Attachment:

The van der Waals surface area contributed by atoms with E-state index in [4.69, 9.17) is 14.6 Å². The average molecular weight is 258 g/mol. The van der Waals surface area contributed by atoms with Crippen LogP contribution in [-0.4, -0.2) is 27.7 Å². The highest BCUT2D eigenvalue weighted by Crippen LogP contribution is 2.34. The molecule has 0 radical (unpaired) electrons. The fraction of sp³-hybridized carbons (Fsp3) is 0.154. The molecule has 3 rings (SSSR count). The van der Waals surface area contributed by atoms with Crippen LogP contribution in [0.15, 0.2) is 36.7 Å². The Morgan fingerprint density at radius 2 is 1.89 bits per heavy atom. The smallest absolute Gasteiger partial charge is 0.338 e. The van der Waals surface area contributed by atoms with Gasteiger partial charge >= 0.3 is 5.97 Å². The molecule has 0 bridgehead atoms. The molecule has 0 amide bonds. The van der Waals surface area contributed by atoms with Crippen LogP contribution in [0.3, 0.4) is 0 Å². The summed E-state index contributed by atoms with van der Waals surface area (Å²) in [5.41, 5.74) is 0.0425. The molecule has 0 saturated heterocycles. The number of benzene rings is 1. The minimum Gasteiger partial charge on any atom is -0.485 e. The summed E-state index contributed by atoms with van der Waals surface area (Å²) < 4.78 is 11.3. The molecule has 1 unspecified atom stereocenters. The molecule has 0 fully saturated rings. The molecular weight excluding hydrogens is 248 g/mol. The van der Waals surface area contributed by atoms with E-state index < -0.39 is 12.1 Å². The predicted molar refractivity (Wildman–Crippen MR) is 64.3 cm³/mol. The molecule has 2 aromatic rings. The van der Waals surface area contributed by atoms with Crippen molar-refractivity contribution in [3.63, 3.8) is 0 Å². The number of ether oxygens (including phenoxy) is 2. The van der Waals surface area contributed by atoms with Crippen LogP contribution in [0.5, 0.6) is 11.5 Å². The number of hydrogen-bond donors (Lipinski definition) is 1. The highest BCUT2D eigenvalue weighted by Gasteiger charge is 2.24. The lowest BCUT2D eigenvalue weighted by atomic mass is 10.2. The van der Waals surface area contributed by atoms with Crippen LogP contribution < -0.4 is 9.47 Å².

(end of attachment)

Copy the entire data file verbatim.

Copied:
The van der Waals surface area contributed by atoms with E-state index in [4.69, 9.17) is 14.6 Å². The average molecular weight is 258 g/mol. The van der Waals surface area contributed by atoms with Crippen LogP contribution in [-0.4, -0.2) is 27.7 Å². The highest BCUT2D eigenvalue weighted by Crippen LogP contribution is 2.34. The molecule has 0 radical (unpaired) electrons. The fraction of sp³-hybridized carbons (Fsp3) is 0.154. The molecule has 3 rings (SSSR count). The van der Waals surface area contributed by atoms with Crippen LogP contribution in [0.15, 0.2) is 36.7 Å². The Morgan fingerprint density at radius 2 is 1.89 bits per heavy atom. The smallest absolute Gasteiger partial charge is 0.338 e. The van der Waals surface area contributed by atoms with Gasteiger partial charge >= 0.3 is 5.97 Å². The molecule has 0 bridgehead atoms. The molecule has 0 amide bonds. The van der Waals surface area contributed by atoms with Crippen LogP contribution in [0.3, 0.4) is 0 Å². The summed E-state index contributed by atoms with van der Waals surface area (Å²) in [5.41, 5.74) is 0.0425. The molecule has 0 saturated heterocycles. The number of benzene rings is 1. The minimum Gasteiger partial charge on any atom is -0.485 e. The summed E-state index contributed by atoms with van der Waals surface area (Å²) < 4.78 is 11.3. The molecule has 1 unspecified atom stereocenters. The molecule has 0 fully saturated rings. The molecular weight excluding hydrogens is 248 g/mol. The van der Waals surface area contributed by atoms with E-state index < -0.39 is 12.1 Å². The predicted molar refractivity (Wildman–Crippen MR) is 64.3 cm³/mol. The molecule has 2 aromatic rings. The van der Waals surface area contributed by atoms with Crippen molar-refractivity contribution in [3.63, 3.8) is 0 Å². The number of ether oxygens (including phenoxy) is 2. The van der Waals surface area contributed by atoms with Crippen LogP contribution in [0.5, 0.6) is 11.5 Å². The number of hydrogen-bond donors (Lipinski definition) is 1. The highest BCUT2D eigenvalue weighted by Gasteiger charge is 2.24. The lowest BCUT2D eigenvalue weighted by atomic mass is 10.2. The van der Waals surface area contributed by atoms with Crippen LogP contribution < -0.4 is 9.47 Å².